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Saturday, September 25, 2004

Tim Berners-Lee on semantic webs and new standards

Tim Berner -Lee,named by Time magazine as one of the 100 greatest minds of the 20th century is now busy channeling his energies into the work of the World Wide Web Consortium (W3C), a standards body he founded and now directs. He spends his time hailing the virtues of the Semantic Web and working to create standards that will drive the Web to its full potential. Sir Tim recently discussed the state of the Web browser market, the growth of the Semantic Web and some of the challenges facing the W3C. Sir Tim says, "We've come a long way with Web browsers, but there are still things to do to get it right. When we talk about Web browsers, we have to talk about standards compliance". The key problem in security is attributed to the fact that software client's nature of understanding the content rendered. You could build the client to display pictures, text, documents and not ever execute scripts. The fact that there's no concrete wall between browsing e-mail and installing software is amazing.Also, that operating systems aren't able to distinguish between things which can carry a virus and which don't is a mistake. While on the progress of the semantic web, he feels that the foundation is in place with the approval of RDF [Resource Description Framework] and OWL [Web Ontology Language]. In this phase, we can build up and out from those foundations.In practical terms, the semantic web movement has reached a certain level of maturity.The excitement that it continues to generate is encouraging. The military needs it; the health sector needs it. There's already an academic field around it. The biggest challenges facing w3c can be summarised as:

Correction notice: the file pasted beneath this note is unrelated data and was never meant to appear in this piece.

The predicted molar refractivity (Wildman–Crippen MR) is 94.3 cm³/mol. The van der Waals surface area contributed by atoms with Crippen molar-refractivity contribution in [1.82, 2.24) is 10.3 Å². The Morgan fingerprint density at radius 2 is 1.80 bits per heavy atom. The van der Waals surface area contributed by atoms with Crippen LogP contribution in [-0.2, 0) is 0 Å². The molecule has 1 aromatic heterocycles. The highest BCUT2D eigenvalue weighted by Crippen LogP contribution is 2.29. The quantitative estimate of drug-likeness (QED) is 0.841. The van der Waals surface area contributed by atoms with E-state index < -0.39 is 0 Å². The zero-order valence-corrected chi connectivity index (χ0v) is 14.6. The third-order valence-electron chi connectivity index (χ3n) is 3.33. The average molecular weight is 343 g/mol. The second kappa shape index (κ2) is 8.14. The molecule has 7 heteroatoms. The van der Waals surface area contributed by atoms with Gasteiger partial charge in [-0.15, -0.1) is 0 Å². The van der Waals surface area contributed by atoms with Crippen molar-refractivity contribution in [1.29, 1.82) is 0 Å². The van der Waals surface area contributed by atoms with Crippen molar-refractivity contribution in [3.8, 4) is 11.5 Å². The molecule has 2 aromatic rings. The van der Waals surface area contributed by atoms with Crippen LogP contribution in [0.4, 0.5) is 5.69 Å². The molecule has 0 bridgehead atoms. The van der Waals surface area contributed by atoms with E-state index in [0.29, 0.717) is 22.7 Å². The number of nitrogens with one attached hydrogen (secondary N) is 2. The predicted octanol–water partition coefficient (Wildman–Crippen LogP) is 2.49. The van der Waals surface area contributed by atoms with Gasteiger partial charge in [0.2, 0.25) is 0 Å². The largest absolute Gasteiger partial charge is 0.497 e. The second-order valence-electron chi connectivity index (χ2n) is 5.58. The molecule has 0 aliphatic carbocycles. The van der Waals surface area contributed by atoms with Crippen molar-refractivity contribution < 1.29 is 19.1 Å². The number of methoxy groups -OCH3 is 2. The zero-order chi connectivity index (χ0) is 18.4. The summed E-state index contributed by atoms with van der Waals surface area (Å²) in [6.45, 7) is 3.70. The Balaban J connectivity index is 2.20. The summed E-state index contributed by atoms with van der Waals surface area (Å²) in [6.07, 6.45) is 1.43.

A.The tension over patents and propriety standards. The standards are getting adopted by W3C despite the fact that big companies are doing their own thing.
B.Another big problem is the question of patents and royalties. W3C has made some huge strides, but it's still something that may loom going forward. It's encouraging that a lot of large companies are realizing that they have to allow royalty-free use of patents to take the industry forward.
C.Web Services also present a challenge for W3C. This is an area that's quite big as the others.
The area to watch is the mobile Web. A lot of initiatives and energy in this space is seen now. Dr.Tim warns that If you were to isolate all the mobile stuff under one domain(.MOBI), it would die. It won't be the real Web. He is suggesting to take all the energy, and this desire to make the mobile Web accessible, and pour it into the work at the W3C. W3C has already done a lot of work around .Device Independence. Sir Tim's vision of the web standards -"What we really need to do is show how to use the existing technology of the mobile Web to allow access to a unified Web from any device, in any context, by anyone. I'd like to see us work towards some really strong interoperability to say, "look, let's make phones that meet these standards. Let's make Web sites that meets these standards.""

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